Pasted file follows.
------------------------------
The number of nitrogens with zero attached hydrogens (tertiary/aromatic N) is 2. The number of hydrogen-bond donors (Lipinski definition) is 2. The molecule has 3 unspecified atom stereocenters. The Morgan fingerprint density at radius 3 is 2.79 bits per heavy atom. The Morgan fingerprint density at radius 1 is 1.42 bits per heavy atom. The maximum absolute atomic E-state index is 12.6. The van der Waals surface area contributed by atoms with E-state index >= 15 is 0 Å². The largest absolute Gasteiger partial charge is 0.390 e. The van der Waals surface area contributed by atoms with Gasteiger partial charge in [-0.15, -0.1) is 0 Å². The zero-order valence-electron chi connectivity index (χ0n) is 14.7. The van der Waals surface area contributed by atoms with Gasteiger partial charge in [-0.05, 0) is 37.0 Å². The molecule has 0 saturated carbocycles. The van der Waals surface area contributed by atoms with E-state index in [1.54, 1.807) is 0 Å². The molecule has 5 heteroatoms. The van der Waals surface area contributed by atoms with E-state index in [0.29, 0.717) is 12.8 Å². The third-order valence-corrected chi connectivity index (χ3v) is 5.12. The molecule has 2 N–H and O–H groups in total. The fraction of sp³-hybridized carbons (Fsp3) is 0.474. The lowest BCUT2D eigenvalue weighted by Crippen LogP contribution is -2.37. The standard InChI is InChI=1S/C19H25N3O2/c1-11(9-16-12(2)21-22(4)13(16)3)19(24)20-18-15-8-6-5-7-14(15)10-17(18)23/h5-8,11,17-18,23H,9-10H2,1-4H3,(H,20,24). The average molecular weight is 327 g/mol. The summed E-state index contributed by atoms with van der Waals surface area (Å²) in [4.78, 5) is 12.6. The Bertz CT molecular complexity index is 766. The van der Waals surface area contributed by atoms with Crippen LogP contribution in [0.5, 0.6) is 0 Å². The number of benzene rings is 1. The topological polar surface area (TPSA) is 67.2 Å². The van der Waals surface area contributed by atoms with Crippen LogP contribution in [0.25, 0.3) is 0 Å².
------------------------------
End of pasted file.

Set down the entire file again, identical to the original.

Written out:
The number of nitrogens with zero attached hydrogens (tertiary/aromatic N) is 2. The number of hydrogen-bond donors (Lipinski definition) is 2. The molecule has 3 unspecified atom stereocenters. The Morgan fingerprint density at radius 3 is 2.79 bits per heavy atom. The Morgan fingerprint density at radius 1 is 1.42 bits per heavy atom. The maximum absolute atomic E-state index is 12.6. The van der Waals surface area contributed by atoms with E-state index >= 15 is 0 Å². The largest absolute Gasteiger partial charge is 0.390 e. The van der Waals surface area contributed by atoms with Gasteiger partial charge in [-0.15, -0.1) is 0 Å². The zero-order valence-electron chi connectivity index (χ0n) is 14.7. The van der Waals surface area contributed by atoms with Gasteiger partial charge in [-0.05, 0) is 37.0 Å². The molecule has 0 saturated carbocycles. The van der Waals surface area contributed by atoms with E-state index in [1.54, 1.807) is 0 Å². The molecule has 5 heteroatoms. The van der Waals surface area contributed by atoms with E-state index in [0.29, 0.717) is 12.8 Å². The third-order valence-corrected chi connectivity index (χ3v) is 5.12. The molecule has 2 N–H and O–H groups in total. The fraction of sp³-hybridized carbons (Fsp3) is 0.474. The lowest BCUT2D eigenvalue weighted by Crippen LogP contribution is -2.37. The standard InChI is InChI=1S/C19H25N3O2/c1-11(9-16-12(2)21-22(4)13(16)3)19(24)20-18-15-8-6-5-7-14(15)10-17(18)23/h5-8,11,17-18,23H,9-10H2,1-4H3,(H,20,24). The average molecular weight is 327 g/mol. The summed E-state index contributed by atoms with van der Waals surface area (Å²) in [4.78, 5) is 12.6. The Bertz CT molecular complexity index is 766. The van der Waals surface area contributed by atoms with Crippen LogP contribution in [0.5, 0.6) is 0 Å². The number of benzene rings is 1. The topological polar surface area (TPSA) is 67.2 Å². The van der Waals surface area contributed by atoms with Crippen LogP contribution in [0.25, 0.3) is 0 Å².